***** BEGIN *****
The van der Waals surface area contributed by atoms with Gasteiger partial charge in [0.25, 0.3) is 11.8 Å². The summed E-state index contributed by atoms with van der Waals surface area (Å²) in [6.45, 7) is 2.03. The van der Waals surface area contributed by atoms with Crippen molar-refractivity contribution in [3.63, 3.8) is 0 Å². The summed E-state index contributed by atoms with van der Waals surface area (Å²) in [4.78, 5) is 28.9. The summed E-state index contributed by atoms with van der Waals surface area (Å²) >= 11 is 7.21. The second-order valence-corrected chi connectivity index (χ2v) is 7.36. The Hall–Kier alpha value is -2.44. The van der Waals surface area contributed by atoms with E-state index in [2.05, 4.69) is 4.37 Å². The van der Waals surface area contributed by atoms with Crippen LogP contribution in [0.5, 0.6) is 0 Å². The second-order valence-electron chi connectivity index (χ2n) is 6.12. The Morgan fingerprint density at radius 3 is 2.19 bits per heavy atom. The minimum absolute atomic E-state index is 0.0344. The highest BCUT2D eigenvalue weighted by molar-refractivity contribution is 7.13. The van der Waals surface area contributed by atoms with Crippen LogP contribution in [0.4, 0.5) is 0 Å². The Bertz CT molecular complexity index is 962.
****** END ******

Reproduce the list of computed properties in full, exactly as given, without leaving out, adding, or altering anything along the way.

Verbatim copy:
The van der Waals surface area contributed by atoms with Gasteiger partial charge in [0.25, 0.3) is 11.8 Å². The summed E-state index contributed by atoms with van der Waals surface area (Å²) in [6.45, 7) is 2.03. The van der Waals surface area contributed by atoms with Crippen molar-refractivity contribution in [3.63, 3.8) is 0 Å². The summed E-state index contributed by atoms with van der Waals surface area (Å²) in [4.78, 5) is 28.9. The summed E-state index contributed by atoms with van der Waals surface area (Å²) >= 11 is 7.21. The second-order valence-corrected chi connectivity index (χ2v) is 7.36. The Hall–Kier alpha value is -2.44. The van der Waals surface area contributed by atoms with E-state index in [2.05, 4.69) is 4.37 Å². The van der Waals surface area contributed by atoms with Crippen LogP contribution in [0.5, 0.6) is 0 Å². The second-order valence-electron chi connectivity index (χ2n) is 6.12. The Morgan fingerprint density at radius 3 is 2.19 bits per heavy atom. The minimum absolute atomic E-state index is 0.0344. The highest BCUT2D eigenvalue weighted by molar-refractivity contribution is 7.13. The van der Waals surface area contributed by atoms with Crippen LogP contribution in [0.4, 0.5) is 0 Å². The Bertz CT molecular complexity index is 962.